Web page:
A financial firm recently set a $6 price target for Opendoor stock. That price would be substantially higher than what shares are currently fetching.

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Opendoor has had an extremely rough ride in the stock market over the last year, with its share price falling nearly 90 percent.

In late December, the company’s share price even fell below $1, a threshold companies have to stay above or risk getting booted from the market.

But this week, the company scored a rare market victory: Financial services and analytics firm BTIG set a new price target for the company’s shares at $6.

For context, as of mid-Thursday afternoon shares in Opendoor were trading in the $1.50 range. The last time they were trading for $6 was all the way back in June 2022. However, according to stock market news publication Pulse 2.0, BTIG set the new higher price target thanks to what it thinks will be “above guidance fourth-quarter results.”

In other words, BTIG thinks Opendoor will have performed better in the final months of 2022 than the company forecasted.

Despite the higher price target, BTIG still reportedly thinks Opendoor will report a negative gross margin and EBITA loss.

BTIG previously rated Opendoor stock a “buy” in March 2022. At the time, shares were trading in the $8 range but BTIG envisioned them rising to $15. The market downturn largely happened after that episode, and in August BTIG set a new target price of $9. The latest price target is lower still, but nevertheless represents an increase from what shares are currently fetching.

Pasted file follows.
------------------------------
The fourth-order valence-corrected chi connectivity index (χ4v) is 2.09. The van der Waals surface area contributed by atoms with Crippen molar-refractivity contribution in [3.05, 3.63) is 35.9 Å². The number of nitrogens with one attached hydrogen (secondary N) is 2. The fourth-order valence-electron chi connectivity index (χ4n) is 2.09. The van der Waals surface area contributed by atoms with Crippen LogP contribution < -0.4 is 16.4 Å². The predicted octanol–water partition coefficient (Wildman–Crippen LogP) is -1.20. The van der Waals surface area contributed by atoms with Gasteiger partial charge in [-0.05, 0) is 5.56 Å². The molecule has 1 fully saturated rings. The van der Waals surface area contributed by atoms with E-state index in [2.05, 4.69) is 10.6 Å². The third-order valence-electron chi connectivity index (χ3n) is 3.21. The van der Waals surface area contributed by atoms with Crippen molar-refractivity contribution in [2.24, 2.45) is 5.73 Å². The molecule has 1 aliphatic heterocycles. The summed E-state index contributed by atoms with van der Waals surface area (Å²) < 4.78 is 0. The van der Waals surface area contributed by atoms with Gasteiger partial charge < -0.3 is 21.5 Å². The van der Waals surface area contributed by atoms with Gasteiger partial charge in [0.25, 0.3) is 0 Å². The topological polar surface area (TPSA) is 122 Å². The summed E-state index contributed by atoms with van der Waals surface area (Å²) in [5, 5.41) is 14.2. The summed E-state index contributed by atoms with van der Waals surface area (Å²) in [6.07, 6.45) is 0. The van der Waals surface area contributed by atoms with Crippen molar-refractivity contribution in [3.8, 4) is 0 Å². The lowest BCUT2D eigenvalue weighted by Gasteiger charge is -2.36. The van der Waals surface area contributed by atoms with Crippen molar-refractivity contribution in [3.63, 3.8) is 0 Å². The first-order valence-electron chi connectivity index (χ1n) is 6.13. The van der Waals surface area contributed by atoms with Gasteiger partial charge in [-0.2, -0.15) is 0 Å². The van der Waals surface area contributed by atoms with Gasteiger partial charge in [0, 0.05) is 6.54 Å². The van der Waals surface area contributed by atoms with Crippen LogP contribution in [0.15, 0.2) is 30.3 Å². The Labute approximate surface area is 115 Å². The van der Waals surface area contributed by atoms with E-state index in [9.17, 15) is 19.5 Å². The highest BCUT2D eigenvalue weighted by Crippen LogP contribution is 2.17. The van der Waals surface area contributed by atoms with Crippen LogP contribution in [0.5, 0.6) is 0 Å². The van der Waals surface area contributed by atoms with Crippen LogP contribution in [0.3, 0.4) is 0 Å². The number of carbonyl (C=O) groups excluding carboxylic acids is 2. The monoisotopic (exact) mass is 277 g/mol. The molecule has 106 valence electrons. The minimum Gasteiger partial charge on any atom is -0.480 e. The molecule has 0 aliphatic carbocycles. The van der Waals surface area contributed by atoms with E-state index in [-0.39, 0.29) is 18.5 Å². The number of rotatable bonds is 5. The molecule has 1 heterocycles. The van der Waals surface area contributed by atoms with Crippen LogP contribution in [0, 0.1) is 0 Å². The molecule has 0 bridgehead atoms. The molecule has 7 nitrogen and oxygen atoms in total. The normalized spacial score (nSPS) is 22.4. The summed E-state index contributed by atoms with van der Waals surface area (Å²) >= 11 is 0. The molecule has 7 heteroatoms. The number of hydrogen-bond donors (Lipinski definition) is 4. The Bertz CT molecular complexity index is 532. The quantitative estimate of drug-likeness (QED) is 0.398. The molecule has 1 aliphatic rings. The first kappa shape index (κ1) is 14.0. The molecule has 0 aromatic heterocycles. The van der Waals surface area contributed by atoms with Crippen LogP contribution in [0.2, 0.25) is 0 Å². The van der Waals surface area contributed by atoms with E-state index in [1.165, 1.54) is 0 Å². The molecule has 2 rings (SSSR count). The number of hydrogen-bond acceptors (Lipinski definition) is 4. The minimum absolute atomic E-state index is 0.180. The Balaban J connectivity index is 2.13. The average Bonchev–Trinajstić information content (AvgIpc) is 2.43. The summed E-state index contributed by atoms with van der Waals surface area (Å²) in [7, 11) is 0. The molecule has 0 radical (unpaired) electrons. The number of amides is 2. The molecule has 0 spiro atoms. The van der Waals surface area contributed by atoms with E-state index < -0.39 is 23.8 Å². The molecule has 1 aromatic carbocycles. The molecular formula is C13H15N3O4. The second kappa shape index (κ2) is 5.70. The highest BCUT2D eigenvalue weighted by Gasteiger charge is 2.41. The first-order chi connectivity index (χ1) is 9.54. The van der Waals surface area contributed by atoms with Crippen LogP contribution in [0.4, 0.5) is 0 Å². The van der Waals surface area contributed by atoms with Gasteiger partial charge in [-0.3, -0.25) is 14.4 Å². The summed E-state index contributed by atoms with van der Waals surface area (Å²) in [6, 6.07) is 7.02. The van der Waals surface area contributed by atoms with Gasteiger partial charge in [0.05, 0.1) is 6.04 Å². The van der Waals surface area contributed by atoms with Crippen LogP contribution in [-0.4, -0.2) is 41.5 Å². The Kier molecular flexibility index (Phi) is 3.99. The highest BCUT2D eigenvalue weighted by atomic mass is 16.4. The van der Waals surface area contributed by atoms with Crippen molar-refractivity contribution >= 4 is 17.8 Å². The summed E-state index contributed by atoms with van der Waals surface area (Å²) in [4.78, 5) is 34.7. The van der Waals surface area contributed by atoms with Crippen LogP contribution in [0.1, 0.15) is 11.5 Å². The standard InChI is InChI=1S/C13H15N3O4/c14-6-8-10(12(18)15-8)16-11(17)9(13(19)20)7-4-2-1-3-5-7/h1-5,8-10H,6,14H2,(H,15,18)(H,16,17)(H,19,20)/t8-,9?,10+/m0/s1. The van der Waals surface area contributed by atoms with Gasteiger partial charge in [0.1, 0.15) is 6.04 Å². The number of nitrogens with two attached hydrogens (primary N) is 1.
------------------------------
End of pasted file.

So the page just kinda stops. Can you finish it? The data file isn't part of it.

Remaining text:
Though there’s no set date yet, Opendoor typically releases its fourth-quarter financial results in late February, meaning there’s probably about a month before observers get to see if BTIG was right or not.

Opendoor’s last earnings report shocked industry members due to nearly $1 billion in losses. The majority of those losses were due to the falling value of homes Opendoor had in inventory, rather than simple cash burn, but the news nevertheless prompted a debate about what the future of iBuying might look like, and if there is a future at all.

Contributing to that debate was Redfin’s decision, announced days after Opendoor’s earnings report, to get out of iBuying altogether. Offerpad, the second largest dedicated iBuyer after Opendoor, has also struggled in the stock market and is currently facing the threat of being kicked out of the New York Stock Exchange for its low share price.

BTIG’s price target, then, offers a counterpoint to more dire headlines that have popped up in recent months. And while Opendoor’s stock has a long way to go to hit that price target, it has been moving up recently; as of Thursday shares were up about 5 percent over the last month and 37 percent over the last five days.

For its part, Opendoor has been working to pivot amid the ongoing market downturn. That pivot includes the debut of a marketplace called Opendoor Exclusives which allows both the company and interested consumers to post their homes and sell them directly to buyers. The marketplace potentially makes Opendoor a middleman in transactions rather than a homebuyer, which requires far less cash.

The company is also actively building partnerships, including, for example, a new one with the Tampa Bay Buccaneers that caters to military families.

It remains to be seen what the iBuying sector will look like in six months or a year, and that’s largely because it’s also unclear what the housing market generally will look like in that time frame. However, despite high mortgage rates, recent data suggests consumer sentiment is improving — which can only be a good thing for companies in the real estate business.

Email Jim Dalrymple II

iBuyers | Offerpad | Opendoor
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